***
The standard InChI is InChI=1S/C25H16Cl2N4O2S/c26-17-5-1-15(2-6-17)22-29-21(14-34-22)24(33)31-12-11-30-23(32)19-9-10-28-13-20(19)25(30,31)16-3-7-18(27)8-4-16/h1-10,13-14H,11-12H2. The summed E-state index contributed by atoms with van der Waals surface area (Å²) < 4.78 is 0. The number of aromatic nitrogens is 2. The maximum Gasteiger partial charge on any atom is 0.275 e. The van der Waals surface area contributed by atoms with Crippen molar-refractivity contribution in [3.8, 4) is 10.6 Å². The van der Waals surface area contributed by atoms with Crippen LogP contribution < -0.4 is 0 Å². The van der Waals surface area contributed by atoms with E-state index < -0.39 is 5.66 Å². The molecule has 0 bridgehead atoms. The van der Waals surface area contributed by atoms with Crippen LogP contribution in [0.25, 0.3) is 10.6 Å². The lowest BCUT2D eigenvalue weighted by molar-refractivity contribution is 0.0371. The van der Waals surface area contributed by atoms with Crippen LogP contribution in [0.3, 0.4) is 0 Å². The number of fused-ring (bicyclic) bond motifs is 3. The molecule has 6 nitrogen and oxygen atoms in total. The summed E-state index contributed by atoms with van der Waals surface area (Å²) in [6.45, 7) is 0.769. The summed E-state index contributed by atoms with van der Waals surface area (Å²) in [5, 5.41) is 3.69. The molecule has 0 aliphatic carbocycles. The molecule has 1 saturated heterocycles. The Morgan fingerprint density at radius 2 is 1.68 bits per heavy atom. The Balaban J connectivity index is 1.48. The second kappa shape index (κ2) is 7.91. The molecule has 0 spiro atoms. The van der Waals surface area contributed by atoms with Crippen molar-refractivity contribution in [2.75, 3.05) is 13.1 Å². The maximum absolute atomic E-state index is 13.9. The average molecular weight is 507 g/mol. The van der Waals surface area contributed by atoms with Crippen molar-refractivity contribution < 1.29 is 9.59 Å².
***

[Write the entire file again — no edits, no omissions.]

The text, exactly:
The standard InChI is InChI=1S/C25H16Cl2N4O2S/c26-17-5-1-15(2-6-17)22-29-21(14-34-22)24(33)31-12-11-30-23(32)19-9-10-28-13-20(19)25(30,31)16-3-7-18(27)8-4-16/h1-10,13-14H,11-12H2. The summed E-state index contributed by atoms with van der Waals surface area (Å²) < 4.78 is 0. The number of aromatic nitrogens is 2. The maximum Gasteiger partial charge on any atom is 0.275 e. The van der Waals surface area contributed by atoms with Crippen molar-refractivity contribution in [3.8, 4) is 10.6 Å². The van der Waals surface area contributed by atoms with Crippen LogP contribution < -0.4 is 0 Å². The van der Waals surface area contributed by atoms with E-state index < -0.39 is 5.66 Å². The molecule has 0 bridgehead atoms. The van der Waals surface area contributed by atoms with Crippen LogP contribution in [0.25, 0.3) is 10.6 Å². The lowest BCUT2D eigenvalue weighted by molar-refractivity contribution is 0.0371. The van der Waals surface area contributed by atoms with Crippen LogP contribution in [0.3, 0.4) is 0 Å². The number of fused-ring (bicyclic) bond motifs is 3. The molecule has 6 nitrogen and oxygen atoms in total. The summed E-state index contributed by atoms with van der Waals surface area (Å²) in [6.45, 7) is 0.769. The summed E-state index contributed by atoms with van der Waals surface area (Å²) in [5, 5.41) is 3.69. The molecule has 0 aliphatic carbocycles. The molecule has 1 saturated heterocycles. The Morgan fingerprint density at radius 2 is 1.68 bits per heavy atom. The Balaban J connectivity index is 1.48. The second kappa shape index (κ2) is 7.91. The molecule has 0 spiro atoms. The van der Waals surface area contributed by atoms with Crippen molar-refractivity contribution in [2.75, 3.05) is 13.1 Å². The maximum absolute atomic E-state index is 13.9. The average molecular weight is 507 g/mol. The van der Waals surface area contributed by atoms with Crippen molar-refractivity contribution < 1.29 is 9.59 Å².